Gatlin sets pace at rainy US athletics trials

Justin Gatlin ran 9.90 seconds in the rain to set the 100-meter qualifying pace at the US Olympic Track and Field Trials, sending a message to global foes that he is ready for battle.

"I hope so, running in these conditions," Gatlin said on Saturday. "A true warrior will go out there and battle in this situation. It defines warriors how well you get up for this."

Gatlin, the 2004 Olympic champion, was unable to defend his title at the 2008 Beijing Olympics while serving a four-year doping ban. But he has returned to the top of the US sprint list and said his run was a warning for London.

"We're going to go down there and take on the Jamaicans and anybody else who stands in our way," Gatlin said.

With a tailwind of 1.7m/sec, Gatlin won his heat to lead 21 runners into the semi-finals with Tyson Gay, coming off hip surgery and only one race in the past year, second overall at 10.00 to win his heat with a 1.6m/sec tailwind.

"It felt pretty good," Gay said. "I was a little nervous at the start. I had a nice start. All in all I feel pretty good."

Competitors will face a semi-final round early Sunday to determine the finalists who will race for berths at the London Olympics later in the day. Only the top three finishers will qualify for London in the event.

Walter Dix, third in the 100 and 200 at the 2008 Olympics and second in both events at last year's world championships in South Korea, won his heat in 10.03 (0.7m/sec) to stand fourth overall among those who advanced.

Gatlin said his run was emotional after his doping ban forced him to watch the US trials on television four years ago when he could have been working to defend his 2004 Athens gold.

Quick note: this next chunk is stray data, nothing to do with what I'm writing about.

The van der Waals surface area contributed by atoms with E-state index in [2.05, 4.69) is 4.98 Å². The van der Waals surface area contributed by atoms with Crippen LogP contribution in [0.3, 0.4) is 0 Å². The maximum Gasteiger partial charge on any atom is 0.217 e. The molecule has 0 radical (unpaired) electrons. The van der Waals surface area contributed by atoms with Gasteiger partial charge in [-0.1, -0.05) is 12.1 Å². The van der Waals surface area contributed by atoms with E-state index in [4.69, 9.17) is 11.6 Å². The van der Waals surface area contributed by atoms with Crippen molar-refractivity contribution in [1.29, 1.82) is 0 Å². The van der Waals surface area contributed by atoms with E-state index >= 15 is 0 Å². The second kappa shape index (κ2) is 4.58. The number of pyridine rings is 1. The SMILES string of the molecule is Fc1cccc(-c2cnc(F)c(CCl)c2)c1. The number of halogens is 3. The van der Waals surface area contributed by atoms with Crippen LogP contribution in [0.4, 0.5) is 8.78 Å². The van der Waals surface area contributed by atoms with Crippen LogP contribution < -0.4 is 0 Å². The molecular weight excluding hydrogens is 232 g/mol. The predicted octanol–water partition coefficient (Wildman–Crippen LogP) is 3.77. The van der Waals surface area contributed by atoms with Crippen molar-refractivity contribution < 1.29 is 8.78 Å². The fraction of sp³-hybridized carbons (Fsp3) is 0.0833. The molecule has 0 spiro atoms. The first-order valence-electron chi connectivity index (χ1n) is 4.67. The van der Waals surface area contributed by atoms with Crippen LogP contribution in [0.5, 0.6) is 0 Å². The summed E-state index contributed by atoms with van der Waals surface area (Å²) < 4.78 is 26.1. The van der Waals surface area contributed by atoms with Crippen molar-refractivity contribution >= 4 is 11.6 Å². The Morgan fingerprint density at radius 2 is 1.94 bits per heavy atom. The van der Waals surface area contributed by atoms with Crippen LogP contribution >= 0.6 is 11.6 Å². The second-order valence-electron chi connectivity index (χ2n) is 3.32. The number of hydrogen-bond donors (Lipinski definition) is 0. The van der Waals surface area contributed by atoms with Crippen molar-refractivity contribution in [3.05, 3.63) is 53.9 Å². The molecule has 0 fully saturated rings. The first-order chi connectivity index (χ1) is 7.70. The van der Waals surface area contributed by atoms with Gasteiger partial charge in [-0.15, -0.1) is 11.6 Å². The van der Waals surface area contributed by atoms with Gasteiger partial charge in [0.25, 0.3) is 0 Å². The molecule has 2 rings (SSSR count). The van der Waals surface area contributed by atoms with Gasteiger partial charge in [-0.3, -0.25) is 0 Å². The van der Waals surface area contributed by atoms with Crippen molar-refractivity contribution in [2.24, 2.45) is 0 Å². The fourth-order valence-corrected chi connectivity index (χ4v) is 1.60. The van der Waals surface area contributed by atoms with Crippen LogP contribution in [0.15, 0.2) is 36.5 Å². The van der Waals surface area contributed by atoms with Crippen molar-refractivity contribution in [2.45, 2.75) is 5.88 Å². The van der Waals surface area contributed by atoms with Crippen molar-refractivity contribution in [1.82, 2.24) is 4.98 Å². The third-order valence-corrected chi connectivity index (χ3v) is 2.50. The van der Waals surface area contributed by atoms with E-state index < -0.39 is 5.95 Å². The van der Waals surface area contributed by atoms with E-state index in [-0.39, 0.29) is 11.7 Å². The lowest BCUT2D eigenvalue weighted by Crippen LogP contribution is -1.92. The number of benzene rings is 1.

"It was good," Gatlin said. "I just wanted to get the emotions out. I had a good transition and strong finish. Just ran well and got ready for tomorrow."

Gatlin was off his season best of 9.87 from a victory last month in Doha but considering the conditions and his training, he hopes for better things when his Olympic bid faces its moment of truth.

"I have been working hard at home, tweaking stuff from start to finish," Gatlin said. "One step at a time. I want to make more history in the semis. The main thing is to run a good race there and make it to the final."

Gay, the 2007 world champion, ended a two-year win streak by world record-holder and reigning Olympic champion Usain Bolt of Jamaica, but hip surgery after last year's US championships has made him a question mark this week.

Gay's only race in the past 12 months came two weeks ago when he also ran 10.00, that into a stiff headwind at a Diamond League event in New York.

"Very relaxed. The idea was just to get through this one," said Gay's coach, retired US sprinter Jon Drummond.

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